Taqralik's work communicates a mix of influences from hip hop to Inuit storytelling. It draws it's energy from the gritty street experience of Montreal's urban Inuit, and from childhood memories of life in Kuujjuaq, Rankin Inlet and Iqaluit. Her words are as beautiful and as harsh as life in the North itself. Taqralik shared with us a variety of spoken word styles but her performance of 'I picked Berries' brought tales of the North alive.
Participants were inspired to write short poems from their own experiences or on a topic with which they had strong expressive opinions. Some of us chose to write on the topic of Water and solidarity with Standing Rock. Taqralik emphasized that you should focus on the delivery and rhythm of your spoken word rather than become restricted by the writing and grammar or structure on a page. She did add that repetition and rhyme are great poetic devices but that spoken word pieces are very free flowing and in fact, anything goes. In the end the focus of performance poetry is how it makes you feel, what experience it brings and effect it has on you. The human connection from speaker to audience, based on emotions and lived truths expressed creatively, is the basis for spoken word poetry.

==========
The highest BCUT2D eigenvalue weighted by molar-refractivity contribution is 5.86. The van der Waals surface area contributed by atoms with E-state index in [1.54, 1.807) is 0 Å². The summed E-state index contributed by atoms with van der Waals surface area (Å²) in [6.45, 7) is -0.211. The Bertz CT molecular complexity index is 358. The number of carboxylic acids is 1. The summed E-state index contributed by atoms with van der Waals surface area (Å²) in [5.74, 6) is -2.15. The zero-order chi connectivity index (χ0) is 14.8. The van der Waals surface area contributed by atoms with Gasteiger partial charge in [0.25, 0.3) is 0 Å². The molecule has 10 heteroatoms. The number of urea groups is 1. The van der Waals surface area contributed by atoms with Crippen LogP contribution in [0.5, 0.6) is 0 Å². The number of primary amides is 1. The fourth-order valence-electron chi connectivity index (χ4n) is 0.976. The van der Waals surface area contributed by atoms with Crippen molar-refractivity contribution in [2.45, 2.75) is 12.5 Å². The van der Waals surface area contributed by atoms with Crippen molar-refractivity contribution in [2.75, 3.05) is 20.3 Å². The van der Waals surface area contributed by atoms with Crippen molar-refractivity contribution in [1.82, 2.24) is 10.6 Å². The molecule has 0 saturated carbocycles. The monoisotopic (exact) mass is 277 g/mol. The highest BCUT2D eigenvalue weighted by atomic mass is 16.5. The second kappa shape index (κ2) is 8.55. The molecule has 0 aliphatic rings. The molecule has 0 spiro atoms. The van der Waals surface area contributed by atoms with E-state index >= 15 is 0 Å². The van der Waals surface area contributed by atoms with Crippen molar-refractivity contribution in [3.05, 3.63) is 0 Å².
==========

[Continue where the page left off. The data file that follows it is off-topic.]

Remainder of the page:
Helping our students identify and value their own emotional connections will make writing easier because it can flow from the heart and not solely from the mind.
Truly an inspiring and insightful workshop!